Tag Archives: Bill Tierney

Christmas 2014

One way to look at this past year is to look forward. Barry retires in August. I have a sabbatical in September and we will go somewhere for a year, probably to India or Turkey. I find out in March. We will return to Hong Kong in May for the second stage of my fellowship […]

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I Read This and You Probably Should Too: The Entrepreneurial State

The Entrepreneurial State: Debunking Public vs. Private Sector Myths by Mariana Mazzucato is not a sizzler that will keep you awake until you find out how it turns out. She’s an economist so the prose is workmanlike and the text can be excruciatingly dull—until you consider the ramifications of her argument. Remember Elizabeth Warren’s “you […]

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I Read This Book and You Can If You Want To: “These Kids: Identity, Agency, and Social Justice at a Last Chance High School” by Kysa Nygreen

I approached this 217-page book with a fair amount of hope but finished it disappointed. Any book, especially an academic text, can be a disappointment and yet the text can be a learning experience. If I were to suggest that someone read this book I would probably recommend it for its flaws rather than its […]

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On Community

A month ago I wrote about how mentoring is a two-way street and how much I have gained from those who I have tried to mentor. It got me to thinking about community and our relationship to others. Over the course of my life there have been moments that I have engaged in activities that […]

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I Read This Book and You Have To: It’s Complicated

It’s Complicated: The Social Lives of Networked Teens by danah boyd is a fun, thoughtful, essential book to read for anyone who is trying to make sense of how teenagers make use of social media. Her narrative voice is great; from page 1 until the end of the book 213 pages later, the reader has […]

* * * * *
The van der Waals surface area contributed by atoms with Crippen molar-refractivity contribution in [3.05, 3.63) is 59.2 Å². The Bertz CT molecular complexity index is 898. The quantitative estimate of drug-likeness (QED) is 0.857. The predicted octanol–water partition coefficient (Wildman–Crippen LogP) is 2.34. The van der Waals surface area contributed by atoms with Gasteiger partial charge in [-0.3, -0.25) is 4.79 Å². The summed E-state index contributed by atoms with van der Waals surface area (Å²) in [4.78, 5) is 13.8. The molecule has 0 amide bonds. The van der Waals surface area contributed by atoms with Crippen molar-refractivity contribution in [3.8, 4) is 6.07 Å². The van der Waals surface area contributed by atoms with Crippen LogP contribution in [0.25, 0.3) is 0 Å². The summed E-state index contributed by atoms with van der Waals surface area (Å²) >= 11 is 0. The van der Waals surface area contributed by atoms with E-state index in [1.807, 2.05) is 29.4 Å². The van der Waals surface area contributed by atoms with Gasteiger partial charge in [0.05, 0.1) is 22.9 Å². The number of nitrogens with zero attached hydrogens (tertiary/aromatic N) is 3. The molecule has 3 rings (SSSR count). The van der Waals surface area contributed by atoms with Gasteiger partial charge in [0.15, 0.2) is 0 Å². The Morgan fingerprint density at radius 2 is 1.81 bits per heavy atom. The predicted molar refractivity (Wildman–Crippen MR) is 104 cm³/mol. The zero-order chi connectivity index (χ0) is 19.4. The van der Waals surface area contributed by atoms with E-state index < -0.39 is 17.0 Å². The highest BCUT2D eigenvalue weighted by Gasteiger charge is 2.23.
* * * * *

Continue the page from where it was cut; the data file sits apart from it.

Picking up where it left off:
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Paying for College

Over the last several years we have rightfully been obsessing about student debt. Many students are taking on too much debt. The cost of college can also be a turnoff for poor students who understand debt but don’t necessarily understand foregone earnings. Why go to school for four years, incur debt, and end up with […]

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Transferring Athletic Discipline into Academic Discipline

Any athlete over the long haul has to be disciplined. Some natural athletes can perform at a peak level for a time (think Babe Ruth), but as your body ages it betrays you (think Joe Namath). I’m not a natural athlete but I enjoy physical activity—whether it’s hiking, working out, or running. I enjoy the […]

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On Mentoring, Goals, and What It’s All About

I have mentored lots of students over the years. Insofar as we are all different every individual needs to be mentored in a different way. The methods may differ, but there is an underlying basis to mentoring that stays the same for everyone, and that has to do with trust. There is someone I have […]

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The Rabbit, the Fox, and the Wolf

Just before I switched to my current advisor a little over halfway through my program, I received this from him in an email: The Rabbit, the Fox, and the Wolf One sunny day a rabbit came out of her hole in the ground to enjoy the fine weather. The day was so nice that she […]

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P.S. Clayton Kershaw and Sportsmanship/Academic Citizenship

Clayton Kershaw is one of the best pitchers in baseball, regardless of his performance in October. He, too, plays for “your Los Angeles Dodgers.” Since my previous blog was about sports and athleticism, let me add a few thoughts about the sort of role model Kershaw is and what it’s made me think about with […]

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